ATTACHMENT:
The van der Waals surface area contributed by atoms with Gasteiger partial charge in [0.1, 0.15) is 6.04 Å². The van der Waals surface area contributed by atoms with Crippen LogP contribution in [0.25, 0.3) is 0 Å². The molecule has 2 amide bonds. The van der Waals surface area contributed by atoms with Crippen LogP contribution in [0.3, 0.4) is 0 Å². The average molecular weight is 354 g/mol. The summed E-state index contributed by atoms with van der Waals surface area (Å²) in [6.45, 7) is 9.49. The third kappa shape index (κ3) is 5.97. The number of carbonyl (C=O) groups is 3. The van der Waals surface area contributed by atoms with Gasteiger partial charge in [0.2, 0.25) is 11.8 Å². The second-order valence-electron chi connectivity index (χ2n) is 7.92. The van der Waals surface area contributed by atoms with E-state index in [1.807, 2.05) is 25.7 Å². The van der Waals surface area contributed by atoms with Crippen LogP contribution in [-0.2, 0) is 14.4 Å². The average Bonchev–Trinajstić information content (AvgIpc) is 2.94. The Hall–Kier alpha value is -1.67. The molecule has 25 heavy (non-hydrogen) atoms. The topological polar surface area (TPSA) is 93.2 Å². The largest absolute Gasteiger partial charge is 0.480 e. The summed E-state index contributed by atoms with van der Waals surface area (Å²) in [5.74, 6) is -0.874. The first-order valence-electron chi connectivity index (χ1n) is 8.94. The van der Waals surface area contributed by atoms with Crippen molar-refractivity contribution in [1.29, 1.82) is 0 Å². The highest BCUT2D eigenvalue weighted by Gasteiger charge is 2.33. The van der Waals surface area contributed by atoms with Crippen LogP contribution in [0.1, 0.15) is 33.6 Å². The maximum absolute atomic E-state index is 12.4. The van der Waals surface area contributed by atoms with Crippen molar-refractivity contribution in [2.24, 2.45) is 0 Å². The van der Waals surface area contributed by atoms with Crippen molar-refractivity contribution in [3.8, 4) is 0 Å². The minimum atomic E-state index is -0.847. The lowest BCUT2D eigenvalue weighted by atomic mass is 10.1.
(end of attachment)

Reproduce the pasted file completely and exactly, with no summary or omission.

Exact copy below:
The van der Waals surface area contributed by atoms with Gasteiger partial charge in [0.1, 0.15) is 6.04 Å². The van der Waals surface area contributed by atoms with Crippen LogP contribution in [0.25, 0.3) is 0 Å². The molecule has 2 amide bonds. The van der Waals surface area contributed by atoms with Crippen LogP contribution in [0.3, 0.4) is 0 Å². The average molecular weight is 354 g/mol. The summed E-state index contributed by atoms with van der Waals surface area (Å²) in [6.45, 7) is 9.49. The third kappa shape index (κ3) is 5.97. The number of carbonyl (C=O) groups is 3. The van der Waals surface area contributed by atoms with Gasteiger partial charge in [0.2, 0.25) is 11.8 Å². The second-order valence-electron chi connectivity index (χ2n) is 7.92. The van der Waals surface area contributed by atoms with E-state index in [1.807, 2.05) is 25.7 Å². The van der Waals surface area contributed by atoms with Crippen LogP contribution in [-0.2, 0) is 14.4 Å². The average Bonchev–Trinajstić information content (AvgIpc) is 2.94. The Hall–Kier alpha value is -1.67. The molecule has 25 heavy (non-hydrogen) atoms. The topological polar surface area (TPSA) is 93.2 Å². The largest absolute Gasteiger partial charge is 0.480 e. The summed E-state index contributed by atoms with van der Waals surface area (Å²) in [5.74, 6) is -0.874. The first-order valence-electron chi connectivity index (χ1n) is 8.94. The van der Waals surface area contributed by atoms with Crippen molar-refractivity contribution in [1.29, 1.82) is 0 Å². The highest BCUT2D eigenvalue weighted by Gasteiger charge is 2.33. The van der Waals surface area contributed by atoms with Crippen LogP contribution in [0.1, 0.15) is 33.6 Å². The maximum absolute atomic E-state index is 12.4. The van der Waals surface area contributed by atoms with Crippen molar-refractivity contribution in [2.24, 2.45) is 0 Å². The van der Waals surface area contributed by atoms with Crippen molar-refractivity contribution in [3.8, 4) is 0 Å². The minimum atomic E-state index is -0.847. The lowest BCUT2D eigenvalue weighted by atomic mass is 10.1.